Certain home sellers miss out on deals because their math is wrong. Here’s what I mean.
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What do I mean by a “math-challenged home seller?” Here’s the gist. Let’s say you have your home listed for $500,000 and you get an offer for $490,000. That seems like a pretty good offer, right? However, sometimes we get an offer that says “I’ll pay you $500,000, but I want you to pay $10,000 of my closing costs.” Essentially the same price, right?
I’ve had home sellers that would accept the $490,000 offer but refuse to pay the $10,000 closing costs for a $500,000 offer. Here’s why that doesn’t make sense, and why it’s particularly insulting to buyers.
“The final numbers are the same for a seller.”
Typically, the buyer will be getting a loan in this situation, and they will put a certain amount down. They’re trying to conserve their cash by making an offer like the one I mentioned above. Instead of paying 10% of $490,000 for a down payment with another $10,000 out of pocket in closing costs, they say “I’ll pay you $500,000 with $50,000 down and no closing costs.” The out-of-pocket costs are $59,000 versus $50,000 when they ask for the closing costs. The final number that you’ll get as a seller is the same.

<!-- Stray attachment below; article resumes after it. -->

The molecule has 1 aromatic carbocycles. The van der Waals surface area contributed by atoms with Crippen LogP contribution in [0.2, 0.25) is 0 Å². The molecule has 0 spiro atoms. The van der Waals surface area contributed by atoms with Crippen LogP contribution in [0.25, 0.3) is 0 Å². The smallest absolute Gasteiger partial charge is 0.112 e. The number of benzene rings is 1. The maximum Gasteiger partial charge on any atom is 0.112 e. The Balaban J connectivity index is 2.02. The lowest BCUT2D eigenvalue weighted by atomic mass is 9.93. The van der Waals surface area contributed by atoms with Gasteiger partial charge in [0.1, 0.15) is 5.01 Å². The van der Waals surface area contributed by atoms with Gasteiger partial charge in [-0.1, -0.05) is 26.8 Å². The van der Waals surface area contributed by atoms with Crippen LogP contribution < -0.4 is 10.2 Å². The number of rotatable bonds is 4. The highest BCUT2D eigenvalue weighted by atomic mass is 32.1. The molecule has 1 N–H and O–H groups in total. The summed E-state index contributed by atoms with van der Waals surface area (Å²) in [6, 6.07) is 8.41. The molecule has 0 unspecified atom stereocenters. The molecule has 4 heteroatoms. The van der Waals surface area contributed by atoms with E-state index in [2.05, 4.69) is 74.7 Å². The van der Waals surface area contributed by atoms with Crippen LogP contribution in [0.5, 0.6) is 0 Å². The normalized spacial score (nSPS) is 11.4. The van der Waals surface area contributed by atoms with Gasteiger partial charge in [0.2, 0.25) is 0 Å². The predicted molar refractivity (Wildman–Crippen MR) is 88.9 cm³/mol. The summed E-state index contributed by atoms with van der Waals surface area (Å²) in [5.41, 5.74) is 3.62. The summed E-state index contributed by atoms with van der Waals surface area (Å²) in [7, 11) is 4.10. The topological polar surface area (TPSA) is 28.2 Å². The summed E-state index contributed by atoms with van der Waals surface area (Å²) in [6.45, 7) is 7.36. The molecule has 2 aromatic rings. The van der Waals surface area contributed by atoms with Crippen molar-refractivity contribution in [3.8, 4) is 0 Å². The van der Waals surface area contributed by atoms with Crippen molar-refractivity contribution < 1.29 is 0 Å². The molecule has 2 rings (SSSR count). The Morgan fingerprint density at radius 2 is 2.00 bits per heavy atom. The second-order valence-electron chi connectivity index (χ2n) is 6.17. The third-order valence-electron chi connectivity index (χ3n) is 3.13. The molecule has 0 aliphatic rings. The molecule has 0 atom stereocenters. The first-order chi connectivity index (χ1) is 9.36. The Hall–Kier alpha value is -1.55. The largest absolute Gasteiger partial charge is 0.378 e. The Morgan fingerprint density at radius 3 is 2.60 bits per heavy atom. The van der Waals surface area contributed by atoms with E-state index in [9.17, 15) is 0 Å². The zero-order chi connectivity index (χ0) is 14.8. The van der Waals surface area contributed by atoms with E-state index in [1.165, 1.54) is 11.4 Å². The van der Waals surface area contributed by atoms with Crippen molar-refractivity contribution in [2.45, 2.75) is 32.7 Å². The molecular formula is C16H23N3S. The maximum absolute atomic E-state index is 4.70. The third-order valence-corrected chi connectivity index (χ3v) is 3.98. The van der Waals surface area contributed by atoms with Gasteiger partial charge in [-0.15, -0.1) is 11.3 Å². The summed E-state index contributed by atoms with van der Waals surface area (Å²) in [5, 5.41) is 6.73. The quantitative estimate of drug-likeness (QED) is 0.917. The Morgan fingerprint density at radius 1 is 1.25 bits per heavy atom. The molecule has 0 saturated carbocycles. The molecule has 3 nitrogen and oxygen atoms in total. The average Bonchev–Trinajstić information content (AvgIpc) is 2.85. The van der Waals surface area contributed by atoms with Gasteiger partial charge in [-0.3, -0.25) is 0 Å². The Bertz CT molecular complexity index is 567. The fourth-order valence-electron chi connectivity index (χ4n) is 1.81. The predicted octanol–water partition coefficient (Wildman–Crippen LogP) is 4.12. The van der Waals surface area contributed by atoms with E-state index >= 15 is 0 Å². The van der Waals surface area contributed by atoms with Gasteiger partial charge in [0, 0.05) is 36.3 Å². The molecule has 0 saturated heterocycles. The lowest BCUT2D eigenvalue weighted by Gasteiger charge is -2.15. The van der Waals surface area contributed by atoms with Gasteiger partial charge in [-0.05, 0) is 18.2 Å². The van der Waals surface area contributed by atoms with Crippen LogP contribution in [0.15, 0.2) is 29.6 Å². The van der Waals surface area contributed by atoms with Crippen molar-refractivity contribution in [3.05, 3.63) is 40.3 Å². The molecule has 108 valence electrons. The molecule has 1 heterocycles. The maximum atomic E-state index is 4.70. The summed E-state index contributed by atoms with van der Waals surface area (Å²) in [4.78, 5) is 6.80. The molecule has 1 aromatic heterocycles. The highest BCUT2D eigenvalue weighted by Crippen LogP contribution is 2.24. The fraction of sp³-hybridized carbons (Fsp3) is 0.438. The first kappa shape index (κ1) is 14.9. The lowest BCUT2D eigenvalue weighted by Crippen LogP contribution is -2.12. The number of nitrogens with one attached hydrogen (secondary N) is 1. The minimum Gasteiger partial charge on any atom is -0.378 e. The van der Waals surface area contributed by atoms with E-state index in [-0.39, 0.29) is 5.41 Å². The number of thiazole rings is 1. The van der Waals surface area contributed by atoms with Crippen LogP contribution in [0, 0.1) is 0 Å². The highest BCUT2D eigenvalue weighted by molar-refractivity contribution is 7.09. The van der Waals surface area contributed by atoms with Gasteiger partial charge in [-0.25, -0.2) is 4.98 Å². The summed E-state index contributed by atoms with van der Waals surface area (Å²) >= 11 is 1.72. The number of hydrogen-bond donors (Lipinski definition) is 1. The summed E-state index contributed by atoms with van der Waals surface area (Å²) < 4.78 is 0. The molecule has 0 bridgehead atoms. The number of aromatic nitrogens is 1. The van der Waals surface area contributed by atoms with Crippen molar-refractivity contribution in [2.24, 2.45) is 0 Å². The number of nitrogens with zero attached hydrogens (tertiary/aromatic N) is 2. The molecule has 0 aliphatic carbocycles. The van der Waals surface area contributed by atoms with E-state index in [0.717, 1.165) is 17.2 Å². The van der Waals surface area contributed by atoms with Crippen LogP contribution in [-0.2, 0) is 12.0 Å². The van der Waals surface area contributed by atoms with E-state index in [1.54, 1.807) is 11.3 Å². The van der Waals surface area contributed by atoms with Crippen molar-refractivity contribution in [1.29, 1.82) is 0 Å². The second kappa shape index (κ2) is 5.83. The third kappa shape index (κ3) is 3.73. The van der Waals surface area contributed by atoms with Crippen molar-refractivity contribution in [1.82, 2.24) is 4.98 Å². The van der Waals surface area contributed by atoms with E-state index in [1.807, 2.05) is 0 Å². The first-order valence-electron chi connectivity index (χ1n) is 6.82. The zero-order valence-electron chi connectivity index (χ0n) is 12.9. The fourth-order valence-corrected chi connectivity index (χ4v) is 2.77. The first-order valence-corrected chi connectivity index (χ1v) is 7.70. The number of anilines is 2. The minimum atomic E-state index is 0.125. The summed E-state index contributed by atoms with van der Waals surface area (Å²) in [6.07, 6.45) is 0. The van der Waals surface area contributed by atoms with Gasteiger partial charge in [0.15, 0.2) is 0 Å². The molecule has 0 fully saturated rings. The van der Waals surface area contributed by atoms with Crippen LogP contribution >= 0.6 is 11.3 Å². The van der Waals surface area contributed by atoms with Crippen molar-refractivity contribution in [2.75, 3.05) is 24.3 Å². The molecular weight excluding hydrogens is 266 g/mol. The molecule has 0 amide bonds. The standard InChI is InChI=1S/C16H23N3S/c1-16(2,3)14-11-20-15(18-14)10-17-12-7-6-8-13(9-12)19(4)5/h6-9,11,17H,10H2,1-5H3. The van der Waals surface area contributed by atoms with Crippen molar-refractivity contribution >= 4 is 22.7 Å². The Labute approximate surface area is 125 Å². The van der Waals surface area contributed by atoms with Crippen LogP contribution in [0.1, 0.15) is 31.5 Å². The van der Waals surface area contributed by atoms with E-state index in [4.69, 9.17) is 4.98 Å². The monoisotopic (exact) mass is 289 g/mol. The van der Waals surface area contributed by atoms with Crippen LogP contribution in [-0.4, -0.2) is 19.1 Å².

If you’re selling your home, don’t get caught up in the closing costs. Do the math and if the offers are the same, then you can decide what to do.
If you or anyone you know is thinking of buying or selling a home, don’t hesitate to give me a call or send me an email. I look forward to hearing from you soon.